WASHINGTON: OpenAI, the company that launched ChatGPT a year ago, said Friday (Nov 17) it has dismissed CEO Sam Altman after the board lost confidence in his ability to lead.
The shock firing blindsided many employees who discovered the abrupt management shuffle from an internal announcement and the company’s public-facing blog.
Altman, 38, became a tech world sensation with the release of ChatGPT, an artificial intelligence chatbot with unprecedented capabilities, churning out human-level content like poems or artwork in just seconds.
He quickly rose to become Silicon Valley’s newest star, travelling the world to meet with political leaders and huge audiences fascinated by the promise and threats of AI.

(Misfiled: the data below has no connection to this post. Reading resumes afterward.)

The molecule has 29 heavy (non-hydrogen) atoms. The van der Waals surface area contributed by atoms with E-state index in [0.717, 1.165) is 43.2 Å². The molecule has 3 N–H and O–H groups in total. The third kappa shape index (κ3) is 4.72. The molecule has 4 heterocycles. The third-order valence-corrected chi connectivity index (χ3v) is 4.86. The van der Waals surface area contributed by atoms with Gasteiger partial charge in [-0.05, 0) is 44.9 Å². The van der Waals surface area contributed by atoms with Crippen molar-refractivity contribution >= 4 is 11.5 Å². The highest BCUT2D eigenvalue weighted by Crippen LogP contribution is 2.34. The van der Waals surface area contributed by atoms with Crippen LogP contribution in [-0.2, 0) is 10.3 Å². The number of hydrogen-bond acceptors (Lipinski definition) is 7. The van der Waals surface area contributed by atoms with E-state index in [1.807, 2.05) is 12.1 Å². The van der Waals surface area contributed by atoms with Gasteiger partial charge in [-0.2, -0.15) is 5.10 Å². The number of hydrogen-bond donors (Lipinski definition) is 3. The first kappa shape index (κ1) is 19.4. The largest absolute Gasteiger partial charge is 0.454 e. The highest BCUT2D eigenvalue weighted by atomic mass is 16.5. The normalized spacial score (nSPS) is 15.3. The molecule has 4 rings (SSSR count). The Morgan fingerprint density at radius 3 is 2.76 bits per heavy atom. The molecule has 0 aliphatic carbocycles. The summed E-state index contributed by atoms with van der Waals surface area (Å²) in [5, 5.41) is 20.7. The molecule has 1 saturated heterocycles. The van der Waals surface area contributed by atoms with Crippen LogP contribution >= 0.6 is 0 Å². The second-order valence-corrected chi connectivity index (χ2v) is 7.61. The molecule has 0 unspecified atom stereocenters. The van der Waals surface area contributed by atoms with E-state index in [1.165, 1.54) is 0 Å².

His dismissal caught the tech world completely by surprise, with rumours rife on social media on what had caused the sudden sacking.
OpenAI’s board said in a statement that Altman’s departure “follows a deliberative review process”, which concluded “he was not consistently candid in his communications with the board, hindering its ability to exercise its responsibilities”.
“The board no longer has confidence in his ability to continue leading OpenAI,” it concluded.
In a post on X, Altman said he “loved my time at OpenAI”.
“It was transformative for me personally, and hopefully the world a little bit.”
He said he would have “more to say about what’s next later”.
The launch of ChatGPT ignited a race in AI – hailed as the next big chapter in technology – with contenders including tech giants Amazon, Google, Microsoft and Meta.
Microsoft has invested billions of dollars in OpenAI and has woven the company’s technology into its offerings, including search engine Bing.
Google, caught off guard, moved quickly to push out its own AI offerings, including the chatbot Bard.